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Media Release: Carbon Estimation Areas released as part of ACCU Review implementation

06 June 2023

The Clean Energy Regulator (CER) has released Carbon Estimation Area (CEA) data following recommendations from the Independent Review of Australian Carbon Credit Units (ACCU Review) and a change to the law by Parliament.

A CEA is the area within a project where the project or carbon management activity takes place. CEAs are the area where carbon will be stored, and for which Australian Carbon Credit Units (ACCUs) are issued.

CEA boundaries are fluid rather than fixed across the life of a project and this is a deliberate design feature of the ACCU Scheme. For example, areas that don’t respond to project activities under area-based methods will need to be removed if they are no longer eligible to receive ACCUs. See Factsheet - Understanding Carbon Estimation Areas for more information.

The ACCU Review, led by former Chief Scientist Professor Ian Chubb AC, concluded that the Australian Government’s ACCU Scheme is essentially sound, incorporating mechanisms for regular review and improvement, and recommended some changes including to improve transparency and increase confidence in the scheme. In particular, the HIR method is sound – it meets the Offsets Integrity Standards and is administered by a robust regulatory framework.

The CER Chair and CEO Mr David Parker says recent changes in legislation mean that CEAs can now be publicly released to provide further transparency in the carbon market.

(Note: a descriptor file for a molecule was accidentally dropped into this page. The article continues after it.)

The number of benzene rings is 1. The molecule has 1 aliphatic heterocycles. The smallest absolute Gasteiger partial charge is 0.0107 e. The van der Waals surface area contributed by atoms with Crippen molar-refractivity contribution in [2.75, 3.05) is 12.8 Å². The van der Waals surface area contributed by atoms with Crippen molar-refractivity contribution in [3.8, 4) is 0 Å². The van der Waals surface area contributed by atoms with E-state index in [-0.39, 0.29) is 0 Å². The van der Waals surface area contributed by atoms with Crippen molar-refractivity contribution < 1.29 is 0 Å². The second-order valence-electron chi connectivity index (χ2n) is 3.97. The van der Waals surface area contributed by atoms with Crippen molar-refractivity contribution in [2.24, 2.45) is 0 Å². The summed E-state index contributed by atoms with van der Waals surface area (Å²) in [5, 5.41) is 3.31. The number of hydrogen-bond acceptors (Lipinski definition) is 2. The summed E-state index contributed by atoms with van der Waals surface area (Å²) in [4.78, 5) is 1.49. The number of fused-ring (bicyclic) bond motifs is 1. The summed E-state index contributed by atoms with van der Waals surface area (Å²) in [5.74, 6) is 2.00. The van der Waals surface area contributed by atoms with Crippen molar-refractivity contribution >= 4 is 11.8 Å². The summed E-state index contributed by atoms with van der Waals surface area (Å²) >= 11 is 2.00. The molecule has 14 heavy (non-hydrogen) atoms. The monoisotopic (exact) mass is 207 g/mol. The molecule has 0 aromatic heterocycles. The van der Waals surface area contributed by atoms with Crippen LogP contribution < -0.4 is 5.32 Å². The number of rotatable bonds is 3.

‘We’re very pleased to release the carbon estimation areas for ACCU Scheme projects. This is an important step towards a more informed market and increased trust and confidence in the draw down of CO2 at scale within Australia’s path to net zero.

‘The ACCU Scheme is supported by the CER’s upfront assurance framework which ensures ACCUs represent real abatement. Our ‘preventative’ controls involve careful checking supported by independent audits and use of sophisticated tools when projects are registered and before ACCUs are issued,’ Mr Parker said.

The CEA data published will not be sufficient (in of itself) to make a judgement about the performance of ACCU Scheme projects. In most cases, the CEAs will not provide insight into the changed land management practices or readily show how much abatement has been achieved, particularly at the early stages of a project. The examination of geospatial satellite (GIS) images of CEAs is often not sufficient to determine whether projects are complying with the method and other relevant scheme legislation.

Confirmation of the abatement outcomes of project activity require detection by direct measurement, site visits, drone footage or geolocated photographs. Unless provided voluntarily by proponents, the CER cannot currently release information gathered through these processes due to legislative secrecy provisions.

To address this, the CER is enabling proponents to voluntarily provide additional contextual information to support the publication of their CEAs alongside the Register for the ACCU Scheme.

‘We are pleased to support the provision of this additional information on behalf of project proponents. Projects can share their stories to help inform the market and increase transparency.’

To find out more, see the Emissions Reduction Fund project register.

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